Fourth-generation kiltmaker Howie Nicholsby knows how to dress even the biggest A-Listers in kilts to impress.
His skirts make the men.
Howie Nicholsby dresses the biggest A-Listers in kilts to impress.
The fourth-generation kiltmaker once was tasked with outfitting Vin Diesel, who grew up in Greenwich Village and whose mother is of Scottish descent, for the 2003 MTV Europe Music Awards in Edinburgh, Scotland — and his kilt killed it.
“The producers wanted them to change outfits throughout the show,” Nicholsby, 44, told The Post a few days before NYC celebrated Tartan Week on Saturday with a parade up Sixth Avenue.
“He tried on the leather kilt and he said, ‘F–k’n hell, this is the bomb. I’m wearing this the whole f–king show.’”
Nicholsby, who owns Edinburgh-based 21st Century Kilts, can trace his celebrity connections back to his parents.
They constructed the kilt Mel Gibson wore to the premiere of “Braveheart,” and visited Charlton Heston’s West Hollywood mansion to measure him for one.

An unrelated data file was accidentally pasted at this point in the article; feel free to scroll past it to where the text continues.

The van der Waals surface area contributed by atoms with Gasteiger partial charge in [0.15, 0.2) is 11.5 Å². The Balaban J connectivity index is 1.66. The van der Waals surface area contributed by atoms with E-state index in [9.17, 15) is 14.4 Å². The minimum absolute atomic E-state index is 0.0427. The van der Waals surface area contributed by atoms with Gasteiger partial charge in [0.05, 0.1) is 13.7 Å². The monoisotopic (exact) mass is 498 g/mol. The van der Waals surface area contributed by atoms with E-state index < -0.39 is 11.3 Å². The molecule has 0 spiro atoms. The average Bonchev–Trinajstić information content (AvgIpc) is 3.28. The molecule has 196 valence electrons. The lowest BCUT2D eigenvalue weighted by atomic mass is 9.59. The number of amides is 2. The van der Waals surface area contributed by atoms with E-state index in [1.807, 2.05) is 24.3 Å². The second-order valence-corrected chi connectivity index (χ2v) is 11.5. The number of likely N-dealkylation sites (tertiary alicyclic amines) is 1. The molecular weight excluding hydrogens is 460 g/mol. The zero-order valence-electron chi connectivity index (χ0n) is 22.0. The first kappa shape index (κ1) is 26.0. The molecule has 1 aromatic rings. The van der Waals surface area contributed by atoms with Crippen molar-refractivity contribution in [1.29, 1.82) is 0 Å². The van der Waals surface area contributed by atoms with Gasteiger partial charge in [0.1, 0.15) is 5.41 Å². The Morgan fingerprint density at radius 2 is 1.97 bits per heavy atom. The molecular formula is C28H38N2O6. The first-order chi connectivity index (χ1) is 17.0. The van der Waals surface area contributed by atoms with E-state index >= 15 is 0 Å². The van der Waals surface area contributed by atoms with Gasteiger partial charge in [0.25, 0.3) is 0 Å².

“My mom got to hold Moses’ staff,” Nicholsby said.
But, he recalled, his parents, Geoffrey and Lorna, annoyingly “wouldn’t let me take the day off school to meet Scotty from ‘Star Trek.’”
He’s since dressed other bold-faced names like Ozzy Osbourne, John McEnroe and Prince Albert of Monaco.
In 2009, he fit Lenny Kravitz for a kilt in Newcastle, England, before the singer’s concert in Glasgow, which ended sadly.
“He wore the kilt; he rocked it. He looked amazing,” Nicholsby said.
“But while the show was on, Michael Jackson died.
“They were good friends and had just worked on something together.”
His creations — which range in price from around $900 to just over $3,000 — are mainly made of a poly-wool blend or tweed, but he is also known for edgy denim and leather creations .
Nicholsby started coming to the Big Apple for the Tartan Day Parade in 2000.
“Tartan” refers to the plaids that identify Scottish clans.
“Scotland has a very old birth, death, marriage record. It goes back to about the 1100s,” he said.
“So if you know your surname and your family originated in Scotland, you can get a loose connection to what we call a clan.”
While he always maintains the clothing’s tradition, he sometimes likes to change things up.
“The way I wear my kilt, depending what color’s in season, what’s going on like say with hoodies, or denims or leathers, I try a bit like Cher or Madonna, to change my look every few years,” he said.
“But the foundation is still the same.
“It’s still a kilt and funky boots.”
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